Our cats arrived pre-named, and so we had little to say about that. I didn’t feel bound to the previous monikers, but was outvoted early. To me names that would be more appropriate for Roxie and Ted would be something that implied explorer or lightning bolt on the Ted side, and “the inspector” or “sniffer” for Roxie.
We have acquired a sort of push through screen door so that the door can be open to let fresh air but no bugs in. It is easily pushed through by a cat nose for a sort of cat door as well.
Teddy runs through the thing like its some kind of shadow. Roxie creeps up to it, sniffs it, and if it is the slightest bit ajar, jumps through in a leap of faith.
While Teddy we assume ranges blocks away in his daily and nightly travels, we normally find Roxie sitting under a bush somewhere in the yard. In comparison to the streak of fur known as Ted, chasing rabbits, Roxie can usually be found sniffing her way along the side of the house, or along the fence.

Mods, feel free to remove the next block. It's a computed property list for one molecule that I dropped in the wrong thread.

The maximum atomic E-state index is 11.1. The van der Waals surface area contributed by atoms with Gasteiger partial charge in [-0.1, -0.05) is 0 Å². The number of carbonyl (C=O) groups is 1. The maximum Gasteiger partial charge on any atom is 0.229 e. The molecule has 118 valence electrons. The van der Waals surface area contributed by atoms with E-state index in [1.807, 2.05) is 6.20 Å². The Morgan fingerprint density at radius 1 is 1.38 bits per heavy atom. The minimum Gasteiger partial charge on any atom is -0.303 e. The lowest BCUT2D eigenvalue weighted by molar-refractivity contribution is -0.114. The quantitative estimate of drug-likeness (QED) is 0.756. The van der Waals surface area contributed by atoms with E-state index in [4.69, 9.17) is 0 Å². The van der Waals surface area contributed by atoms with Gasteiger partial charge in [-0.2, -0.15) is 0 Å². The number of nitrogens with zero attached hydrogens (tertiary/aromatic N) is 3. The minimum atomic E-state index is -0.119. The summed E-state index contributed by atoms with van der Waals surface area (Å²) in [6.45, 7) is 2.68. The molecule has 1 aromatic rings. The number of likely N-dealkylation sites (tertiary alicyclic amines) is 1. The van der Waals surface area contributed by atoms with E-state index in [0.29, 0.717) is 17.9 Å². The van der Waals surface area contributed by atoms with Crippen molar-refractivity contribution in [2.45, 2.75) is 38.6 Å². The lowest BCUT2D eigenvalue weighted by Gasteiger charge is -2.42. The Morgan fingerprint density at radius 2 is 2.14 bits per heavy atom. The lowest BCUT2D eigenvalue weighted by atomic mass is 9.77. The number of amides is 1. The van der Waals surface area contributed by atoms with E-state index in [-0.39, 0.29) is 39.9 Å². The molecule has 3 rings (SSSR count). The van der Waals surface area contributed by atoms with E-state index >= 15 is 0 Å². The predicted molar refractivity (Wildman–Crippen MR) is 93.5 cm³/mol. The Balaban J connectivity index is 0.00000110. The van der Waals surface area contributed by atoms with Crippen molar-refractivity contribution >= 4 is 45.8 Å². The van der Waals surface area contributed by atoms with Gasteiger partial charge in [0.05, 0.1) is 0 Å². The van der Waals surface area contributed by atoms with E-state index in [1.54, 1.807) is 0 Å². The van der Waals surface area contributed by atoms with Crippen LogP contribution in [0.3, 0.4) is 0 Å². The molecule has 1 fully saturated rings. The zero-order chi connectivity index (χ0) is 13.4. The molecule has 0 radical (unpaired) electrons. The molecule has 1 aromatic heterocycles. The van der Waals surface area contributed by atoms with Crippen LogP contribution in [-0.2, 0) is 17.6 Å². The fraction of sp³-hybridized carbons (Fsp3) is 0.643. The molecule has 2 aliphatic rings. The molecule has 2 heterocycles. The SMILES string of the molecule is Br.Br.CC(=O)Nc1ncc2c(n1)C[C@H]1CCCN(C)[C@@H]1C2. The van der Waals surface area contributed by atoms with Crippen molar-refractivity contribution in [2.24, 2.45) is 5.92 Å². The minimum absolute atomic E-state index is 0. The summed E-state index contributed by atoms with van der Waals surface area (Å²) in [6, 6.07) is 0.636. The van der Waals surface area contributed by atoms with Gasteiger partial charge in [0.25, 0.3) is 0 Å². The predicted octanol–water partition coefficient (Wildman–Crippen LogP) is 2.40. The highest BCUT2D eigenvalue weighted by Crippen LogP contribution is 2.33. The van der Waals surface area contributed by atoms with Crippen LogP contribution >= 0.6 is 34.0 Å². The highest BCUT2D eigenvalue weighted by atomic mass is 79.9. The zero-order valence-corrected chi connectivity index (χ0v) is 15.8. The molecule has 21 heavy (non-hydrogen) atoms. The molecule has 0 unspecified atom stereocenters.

Teddy will come and sit on you lap, or sleep curled up next to you, but Roxie will come sit on you for while, purr, and then move on. She doesn’t to be picked up. She likes to hang out with you on the floor.
And she is a talker (OMG).
It’s as if a Martian in distress has landed in your living room and has a whole tale to tell about losing a few friends on the way past Alpha Centauri, plus the need for special supplies back at the ship, and you simply have no clue. Occasionally there is clearly something wrong that you can fix, like the time she got her leg though her collar and the thing was circling her body like a bandolier of bullets in the Magnificent Seven. But usually it’s like the guessing game with a crying baby. Food? Open the door? Teddy missing? What?
There are so clearly personalities (catsonalities? cattitudes?) attached to each of our little animals that is a source of continual fascination. It’s not just two cats.
It’s Roxie and Ted
Search and Destroy